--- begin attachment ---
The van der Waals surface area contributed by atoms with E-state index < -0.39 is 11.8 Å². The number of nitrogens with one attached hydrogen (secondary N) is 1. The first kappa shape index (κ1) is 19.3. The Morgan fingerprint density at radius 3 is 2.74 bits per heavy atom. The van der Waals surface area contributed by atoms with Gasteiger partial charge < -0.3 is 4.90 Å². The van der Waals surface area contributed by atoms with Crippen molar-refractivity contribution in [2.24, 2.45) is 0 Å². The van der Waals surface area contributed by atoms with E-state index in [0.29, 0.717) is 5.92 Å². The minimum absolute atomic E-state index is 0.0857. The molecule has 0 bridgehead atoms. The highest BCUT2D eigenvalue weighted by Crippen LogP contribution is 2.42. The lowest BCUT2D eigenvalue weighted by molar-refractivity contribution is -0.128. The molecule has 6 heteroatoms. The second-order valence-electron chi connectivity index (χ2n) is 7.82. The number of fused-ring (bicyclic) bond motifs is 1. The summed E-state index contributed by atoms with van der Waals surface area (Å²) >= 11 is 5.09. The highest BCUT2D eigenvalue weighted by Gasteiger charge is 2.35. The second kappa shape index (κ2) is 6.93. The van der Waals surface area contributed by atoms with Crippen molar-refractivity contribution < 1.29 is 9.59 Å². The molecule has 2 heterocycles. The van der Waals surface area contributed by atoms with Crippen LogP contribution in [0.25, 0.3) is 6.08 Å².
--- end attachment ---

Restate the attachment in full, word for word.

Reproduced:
The van der Waals surface area contributed by atoms with E-state index < -0.39 is 11.8 Å². The number of nitrogens with one attached hydrogen (secondary N) is 1. The first kappa shape index (κ1) is 19.3. The Morgan fingerprint density at radius 3 is 2.74 bits per heavy atom. The van der Waals surface area contributed by atoms with Gasteiger partial charge < -0.3 is 4.90 Å². The van der Waals surface area contributed by atoms with Crippen molar-refractivity contribution in [2.24, 2.45) is 0 Å². The van der Waals surface area contributed by atoms with E-state index in [0.29, 0.717) is 5.92 Å². The minimum absolute atomic E-state index is 0.0857. The molecule has 0 bridgehead atoms. The highest BCUT2D eigenvalue weighted by Crippen LogP contribution is 2.42. The lowest BCUT2D eigenvalue weighted by molar-refractivity contribution is -0.128. The molecule has 6 heteroatoms. The second-order valence-electron chi connectivity index (χ2n) is 7.82. The number of fused-ring (bicyclic) bond motifs is 1. The summed E-state index contributed by atoms with van der Waals surface area (Å²) >= 11 is 5.09. The highest BCUT2D eigenvalue weighted by Gasteiger charge is 2.35. The second kappa shape index (κ2) is 6.93. The van der Waals surface area contributed by atoms with Crippen molar-refractivity contribution < 1.29 is 9.59 Å². The molecule has 2 heterocycles. The van der Waals surface area contributed by atoms with Crippen LogP contribution in [0.25, 0.3) is 6.08 Å².